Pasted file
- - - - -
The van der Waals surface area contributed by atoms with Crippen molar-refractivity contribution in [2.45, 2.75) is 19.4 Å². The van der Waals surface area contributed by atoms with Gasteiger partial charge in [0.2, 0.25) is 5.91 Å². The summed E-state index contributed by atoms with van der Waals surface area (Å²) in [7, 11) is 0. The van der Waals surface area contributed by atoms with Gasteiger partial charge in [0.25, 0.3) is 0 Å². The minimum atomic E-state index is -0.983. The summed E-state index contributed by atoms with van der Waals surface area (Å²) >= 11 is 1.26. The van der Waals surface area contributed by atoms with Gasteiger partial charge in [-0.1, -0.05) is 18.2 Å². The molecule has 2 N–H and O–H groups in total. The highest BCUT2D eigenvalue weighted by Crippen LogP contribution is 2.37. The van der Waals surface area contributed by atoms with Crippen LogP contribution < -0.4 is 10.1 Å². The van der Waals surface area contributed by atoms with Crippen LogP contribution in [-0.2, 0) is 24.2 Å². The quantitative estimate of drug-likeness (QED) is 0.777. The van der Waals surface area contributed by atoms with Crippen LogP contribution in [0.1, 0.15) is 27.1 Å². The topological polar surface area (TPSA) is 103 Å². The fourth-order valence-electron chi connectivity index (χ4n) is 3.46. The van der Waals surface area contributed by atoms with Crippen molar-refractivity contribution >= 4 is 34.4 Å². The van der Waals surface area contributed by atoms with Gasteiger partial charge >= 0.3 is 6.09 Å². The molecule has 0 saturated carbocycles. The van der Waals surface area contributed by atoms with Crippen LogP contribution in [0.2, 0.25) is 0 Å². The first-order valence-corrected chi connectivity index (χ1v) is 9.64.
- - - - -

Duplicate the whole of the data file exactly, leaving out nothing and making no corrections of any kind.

The van der Waals surface area contributed by atoms with Crippen molar-refractivity contribution in [2.45, 2.75) is 19.4 Å². The van der Waals surface area contributed by atoms with Gasteiger partial charge in [0.2, 0.25) is 5.91 Å². The summed E-state index contributed by atoms with van der Waals surface area (Å²) in [7, 11) is 0. The van der Waals surface area contributed by atoms with Gasteiger partial charge in [0.25, 0.3) is 0 Å². The minimum atomic E-state index is -0.983. The summed E-state index contributed by atoms with van der Waals surface area (Å²) >= 11 is 1.26. The van der Waals surface area contributed by atoms with Gasteiger partial charge in [-0.1, -0.05) is 18.2 Å². The molecule has 2 N–H and O–H groups in total. The highest BCUT2D eigenvalue weighted by Crippen LogP contribution is 2.37. The van der Waals surface area contributed by atoms with Crippen LogP contribution < -0.4 is 10.1 Å². The van der Waals surface area contributed by atoms with Crippen LogP contribution in [-0.2, 0) is 24.2 Å². The quantitative estimate of drug-likeness (QED) is 0.777. The van der Waals surface area contributed by atoms with Crippen LogP contribution in [0.1, 0.15) is 27.1 Å². The topological polar surface area (TPSA) is 103 Å². The fourth-order valence-electron chi connectivity index (χ4n) is 3.46. The van der Waals surface area contributed by atoms with Crippen molar-refractivity contribution >= 4 is 34.4 Å². The van der Waals surface area contributed by atoms with Gasteiger partial charge >= 0.3 is 6.09 Å². The molecule has 0 saturated carbocycles. The van der Waals surface area contributed by atoms with Crippen LogP contribution in [0.2, 0.25) is 0 Å². The first-order valence-corrected chi connectivity index (χ1v) is 9.64.